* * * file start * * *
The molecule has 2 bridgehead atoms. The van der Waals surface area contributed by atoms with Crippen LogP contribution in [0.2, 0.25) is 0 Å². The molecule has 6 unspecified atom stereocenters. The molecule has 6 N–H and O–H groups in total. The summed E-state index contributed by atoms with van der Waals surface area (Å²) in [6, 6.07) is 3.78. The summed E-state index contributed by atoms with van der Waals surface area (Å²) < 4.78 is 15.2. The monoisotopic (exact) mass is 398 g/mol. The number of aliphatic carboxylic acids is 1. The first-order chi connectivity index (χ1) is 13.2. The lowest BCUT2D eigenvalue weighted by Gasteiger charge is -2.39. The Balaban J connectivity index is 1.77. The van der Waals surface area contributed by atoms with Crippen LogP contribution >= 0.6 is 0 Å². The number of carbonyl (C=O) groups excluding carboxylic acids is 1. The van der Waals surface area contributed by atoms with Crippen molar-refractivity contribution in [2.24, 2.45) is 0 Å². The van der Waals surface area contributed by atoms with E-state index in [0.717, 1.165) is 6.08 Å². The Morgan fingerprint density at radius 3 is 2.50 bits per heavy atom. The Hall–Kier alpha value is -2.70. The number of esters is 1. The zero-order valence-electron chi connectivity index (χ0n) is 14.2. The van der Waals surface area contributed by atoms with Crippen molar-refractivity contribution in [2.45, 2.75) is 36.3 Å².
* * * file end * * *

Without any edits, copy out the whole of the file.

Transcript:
The molecule has 2 bridgehead atoms. The van der Waals surface area contributed by atoms with Crippen LogP contribution in [0.2, 0.25) is 0 Å². The molecule has 6 unspecified atom stereocenters. The molecule has 6 N–H and O–H groups in total. The summed E-state index contributed by atoms with van der Waals surface area (Å²) in [6, 6.07) is 3.78. The summed E-state index contributed by atoms with van der Waals surface area (Å²) < 4.78 is 15.2. The monoisotopic (exact) mass is 398 g/mol. The number of aliphatic carboxylic acids is 1. The first-order chi connectivity index (χ1) is 13.2. The lowest BCUT2D eigenvalue weighted by Gasteiger charge is -2.39. The Balaban J connectivity index is 1.77. The van der Waals surface area contributed by atoms with Crippen LogP contribution >= 0.6 is 0 Å². The number of carbonyl (C=O) groups excluding carboxylic acids is 1. The van der Waals surface area contributed by atoms with Crippen molar-refractivity contribution in [2.24, 2.45) is 0 Å². The van der Waals surface area contributed by atoms with E-state index in [0.717, 1.165) is 6.08 Å². The Morgan fingerprint density at radius 3 is 2.50 bits per heavy atom. The Hall–Kier alpha value is -2.70. The number of esters is 1. The zero-order valence-electron chi connectivity index (χ0n) is 14.2. The van der Waals surface area contributed by atoms with Crippen molar-refractivity contribution in [2.45, 2.75) is 36.3 Å².